On Thursday I was lucky enough to have a ticket to the World Premiere screening of Deep Breath, the first episode of Doctor Who starring the new Doctor – Peter Capaldi. After a difficult few weeks for the Doctor Who team after various leaks, it was lovely to see so many people turn out in Cardiff City Centre to celebrate what is still such a treasured part of national television and welcome a new actor in to the role. On the announcement of Peter Capaldi as The Doctor last year I was thrilled with the choice (although, as when David Tennant left, I’d hoped for Chiwetel Ejiofor, but his recent critical success probably means this will never happen now).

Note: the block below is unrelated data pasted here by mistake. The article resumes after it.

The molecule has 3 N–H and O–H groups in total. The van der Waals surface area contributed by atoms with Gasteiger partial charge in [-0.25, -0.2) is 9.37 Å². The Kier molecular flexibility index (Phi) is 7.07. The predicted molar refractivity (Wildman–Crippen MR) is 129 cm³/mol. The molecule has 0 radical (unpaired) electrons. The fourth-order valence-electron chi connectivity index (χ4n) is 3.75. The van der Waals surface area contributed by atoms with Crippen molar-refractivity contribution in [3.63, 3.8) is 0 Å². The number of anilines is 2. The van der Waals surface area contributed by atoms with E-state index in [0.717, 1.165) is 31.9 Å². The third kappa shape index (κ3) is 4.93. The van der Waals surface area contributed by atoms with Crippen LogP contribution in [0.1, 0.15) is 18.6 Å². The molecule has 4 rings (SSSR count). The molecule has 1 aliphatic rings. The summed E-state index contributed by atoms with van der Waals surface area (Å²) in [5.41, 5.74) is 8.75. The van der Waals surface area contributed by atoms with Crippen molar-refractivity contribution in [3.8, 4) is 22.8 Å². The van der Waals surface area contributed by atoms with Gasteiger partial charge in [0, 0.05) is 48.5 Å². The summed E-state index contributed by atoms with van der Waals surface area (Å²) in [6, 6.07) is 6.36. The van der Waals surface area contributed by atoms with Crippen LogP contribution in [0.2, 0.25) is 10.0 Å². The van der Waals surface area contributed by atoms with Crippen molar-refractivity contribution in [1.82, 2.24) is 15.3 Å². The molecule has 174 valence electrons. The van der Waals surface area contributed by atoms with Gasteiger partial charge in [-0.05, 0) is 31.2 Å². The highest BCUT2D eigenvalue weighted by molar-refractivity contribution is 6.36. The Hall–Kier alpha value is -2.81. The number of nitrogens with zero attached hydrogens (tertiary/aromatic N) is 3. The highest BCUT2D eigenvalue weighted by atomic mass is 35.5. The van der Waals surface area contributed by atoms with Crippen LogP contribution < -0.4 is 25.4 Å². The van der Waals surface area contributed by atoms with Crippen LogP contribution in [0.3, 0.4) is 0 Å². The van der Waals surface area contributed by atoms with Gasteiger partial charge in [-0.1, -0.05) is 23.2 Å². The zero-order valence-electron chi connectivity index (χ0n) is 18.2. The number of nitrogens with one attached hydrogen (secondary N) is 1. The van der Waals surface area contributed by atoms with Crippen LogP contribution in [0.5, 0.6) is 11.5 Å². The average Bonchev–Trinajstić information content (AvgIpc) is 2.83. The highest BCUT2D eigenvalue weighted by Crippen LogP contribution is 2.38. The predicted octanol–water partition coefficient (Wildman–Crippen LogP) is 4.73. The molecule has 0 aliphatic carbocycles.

The screening was great fun, with St. David’s Hall a huge venue to screen the episode for the first time and the appearance of Peter and Jenna on stage before the start was greeted with applause and cheers. After the screening there was a Q&A with them and Steven Moffat, which had some interesting and some ridiculous questions. Peter Capaldi thinks his Doctor has been influenced by all the previous ones (he is a lifelong fan after all) and both the actors talked about how much fun they had had filming the series. Peter Capaldi was asked about his audition and he mentioned how he had no idea that he was the only person Steven was planning to audition! Jenna was asked about her favourite costume and she said the one from Asylum of the Daleks as she got to wear an egg whisk! Steven also joked about when Peter was picking his costume and he’d receive photos of him in various clothes and you could tell when he didn’t like an outfit from his face. It was clear when the right one had been found as the photo he received was Peter in full Doctor pose mode! Steven was also asked if there were any plans for a 10th Anniversary celebration for modern Who next year (which seems nuts after a 50th really doesn’t it?!). He said there were no plans, but who knows what the truth is with Mr Moffatt!